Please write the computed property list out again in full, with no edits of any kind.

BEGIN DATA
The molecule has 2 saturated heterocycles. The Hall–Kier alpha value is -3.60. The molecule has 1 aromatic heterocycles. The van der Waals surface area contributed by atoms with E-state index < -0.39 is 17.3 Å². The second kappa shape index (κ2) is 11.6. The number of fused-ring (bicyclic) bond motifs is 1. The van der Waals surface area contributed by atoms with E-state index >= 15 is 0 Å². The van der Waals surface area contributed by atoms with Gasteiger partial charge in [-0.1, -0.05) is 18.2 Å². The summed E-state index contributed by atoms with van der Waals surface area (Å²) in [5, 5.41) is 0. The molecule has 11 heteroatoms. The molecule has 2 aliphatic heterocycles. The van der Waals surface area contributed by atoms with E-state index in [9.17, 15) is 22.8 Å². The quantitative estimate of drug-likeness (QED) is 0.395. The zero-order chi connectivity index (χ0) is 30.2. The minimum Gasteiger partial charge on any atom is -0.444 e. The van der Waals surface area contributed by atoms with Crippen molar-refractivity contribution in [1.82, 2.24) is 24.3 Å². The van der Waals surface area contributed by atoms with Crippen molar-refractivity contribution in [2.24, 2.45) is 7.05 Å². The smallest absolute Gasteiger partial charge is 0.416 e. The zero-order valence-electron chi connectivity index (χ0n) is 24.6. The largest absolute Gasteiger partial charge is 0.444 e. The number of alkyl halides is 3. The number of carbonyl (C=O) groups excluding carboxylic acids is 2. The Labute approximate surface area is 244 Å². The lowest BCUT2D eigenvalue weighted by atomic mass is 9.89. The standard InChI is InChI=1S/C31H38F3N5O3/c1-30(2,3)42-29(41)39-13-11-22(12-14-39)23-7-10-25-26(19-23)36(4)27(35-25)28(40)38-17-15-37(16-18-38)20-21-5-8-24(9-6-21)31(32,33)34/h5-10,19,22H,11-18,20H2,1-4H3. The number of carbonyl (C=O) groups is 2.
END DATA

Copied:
The molecule has 2 saturated heterocycles. The Hall–Kier alpha value is -3.60. The molecule has 1 aromatic heterocycles. The van der Waals surface area contributed by atoms with E-state index < -0.39 is 17.3 Å². The second kappa shape index (κ2) is 11.6. The number of fused-ring (bicyclic) bond motifs is 1. The van der Waals surface area contributed by atoms with E-state index >= 15 is 0 Å². The van der Waals surface area contributed by atoms with Gasteiger partial charge in [-0.1, -0.05) is 18.2 Å². The summed E-state index contributed by atoms with van der Waals surface area (Å²) in [5, 5.41) is 0. The molecule has 11 heteroatoms. The molecule has 2 aliphatic heterocycles. The van der Waals surface area contributed by atoms with E-state index in [9.17, 15) is 22.8 Å². The quantitative estimate of drug-likeness (QED) is 0.395. The zero-order chi connectivity index (χ0) is 30.2. The minimum Gasteiger partial charge on any atom is -0.444 e. The van der Waals surface area contributed by atoms with Crippen molar-refractivity contribution in [1.82, 2.24) is 24.3 Å². The van der Waals surface area contributed by atoms with Crippen molar-refractivity contribution in [2.24, 2.45) is 7.05 Å². The smallest absolute Gasteiger partial charge is 0.416 e. The zero-order valence-electron chi connectivity index (χ0n) is 24.6. The largest absolute Gasteiger partial charge is 0.444 e. The number of alkyl halides is 3. The number of carbonyl (C=O) groups excluding carboxylic acids is 2. The Labute approximate surface area is 244 Å². The lowest BCUT2D eigenvalue weighted by atomic mass is 9.89. The standard InChI is InChI=1S/C31H38F3N5O3/c1-30(2,3)42-29(41)39-13-11-22(12-14-39)23-7-10-25-26(19-23)36(4)27(35-25)28(40)38-17-15-37(16-18-38)20-21-5-8-24(9-6-21)31(32,33)34/h5-10,19,22H,11-18,20H2,1-4H3. The number of carbonyl (C=O) groups is 2.